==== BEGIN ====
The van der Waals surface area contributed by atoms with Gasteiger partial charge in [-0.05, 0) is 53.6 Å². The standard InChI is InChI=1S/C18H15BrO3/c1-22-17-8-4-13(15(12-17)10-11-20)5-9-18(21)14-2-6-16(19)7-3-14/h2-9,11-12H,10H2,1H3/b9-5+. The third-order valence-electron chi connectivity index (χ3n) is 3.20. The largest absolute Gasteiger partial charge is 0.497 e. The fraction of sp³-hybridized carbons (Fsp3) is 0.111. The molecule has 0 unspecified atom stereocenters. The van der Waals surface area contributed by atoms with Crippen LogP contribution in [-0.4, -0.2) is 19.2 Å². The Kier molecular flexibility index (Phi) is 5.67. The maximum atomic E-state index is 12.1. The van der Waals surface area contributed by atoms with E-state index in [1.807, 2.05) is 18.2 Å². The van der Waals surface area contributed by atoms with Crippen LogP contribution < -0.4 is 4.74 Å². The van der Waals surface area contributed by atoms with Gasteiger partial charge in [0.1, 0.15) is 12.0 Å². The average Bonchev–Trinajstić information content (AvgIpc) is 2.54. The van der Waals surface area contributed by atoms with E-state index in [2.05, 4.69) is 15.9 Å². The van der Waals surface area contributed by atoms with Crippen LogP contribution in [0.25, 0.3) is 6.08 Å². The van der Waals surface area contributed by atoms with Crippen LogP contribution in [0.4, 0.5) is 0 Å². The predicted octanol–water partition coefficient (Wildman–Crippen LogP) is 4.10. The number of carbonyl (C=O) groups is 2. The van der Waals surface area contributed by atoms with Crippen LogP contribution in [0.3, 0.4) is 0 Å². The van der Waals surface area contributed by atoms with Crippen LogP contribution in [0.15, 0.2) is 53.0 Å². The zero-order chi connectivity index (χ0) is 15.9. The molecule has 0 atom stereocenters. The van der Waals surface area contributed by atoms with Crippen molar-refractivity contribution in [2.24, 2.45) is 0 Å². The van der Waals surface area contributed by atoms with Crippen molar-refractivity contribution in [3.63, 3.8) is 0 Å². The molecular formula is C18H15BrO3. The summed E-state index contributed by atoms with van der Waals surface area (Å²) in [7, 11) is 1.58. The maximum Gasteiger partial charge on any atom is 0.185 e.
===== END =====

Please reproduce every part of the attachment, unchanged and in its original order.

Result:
The van der Waals surface area contributed by atoms with Gasteiger partial charge in [-0.05, 0) is 53.6 Å². The standard InChI is InChI=1S/C18H15BrO3/c1-22-17-8-4-13(15(12-17)10-11-20)5-9-18(21)14-2-6-16(19)7-3-14/h2-9,11-12H,10H2,1H3/b9-5+. The third-order valence-electron chi connectivity index (χ3n) is 3.20. The largest absolute Gasteiger partial charge is 0.497 e. The fraction of sp³-hybridized carbons (Fsp3) is 0.111. The molecule has 0 unspecified atom stereocenters. The van der Waals surface area contributed by atoms with Crippen LogP contribution in [-0.4, -0.2) is 19.2 Å². The Kier molecular flexibility index (Phi) is 5.67. The maximum atomic E-state index is 12.1. The van der Waals surface area contributed by atoms with E-state index in [1.807, 2.05) is 18.2 Å². The van der Waals surface area contributed by atoms with Crippen LogP contribution < -0.4 is 4.74 Å². The van der Waals surface area contributed by atoms with Gasteiger partial charge in [0.1, 0.15) is 12.0 Å². The average Bonchev–Trinajstić information content (AvgIpc) is 2.54. The van der Waals surface area contributed by atoms with E-state index in [2.05, 4.69) is 15.9 Å². The van der Waals surface area contributed by atoms with Crippen LogP contribution in [0.25, 0.3) is 6.08 Å². The van der Waals surface area contributed by atoms with Crippen LogP contribution in [0.4, 0.5) is 0 Å². The predicted octanol–water partition coefficient (Wildman–Crippen LogP) is 4.10. The number of carbonyl (C=O) groups is 2. The van der Waals surface area contributed by atoms with Crippen LogP contribution in [0.3, 0.4) is 0 Å². The van der Waals surface area contributed by atoms with Crippen LogP contribution in [0.15, 0.2) is 53.0 Å². The zero-order chi connectivity index (χ0) is 15.9. The molecule has 0 atom stereocenters. The van der Waals surface area contributed by atoms with Crippen molar-refractivity contribution in [2.24, 2.45) is 0 Å². The van der Waals surface area contributed by atoms with Crippen molar-refractivity contribution in [3.63, 3.8) is 0 Å². The molecular formula is C18H15BrO3. The summed E-state index contributed by atoms with van der Waals surface area (Å²) in [7, 11) is 1.58. The maximum Gasteiger partial charge on any atom is 0.185 e.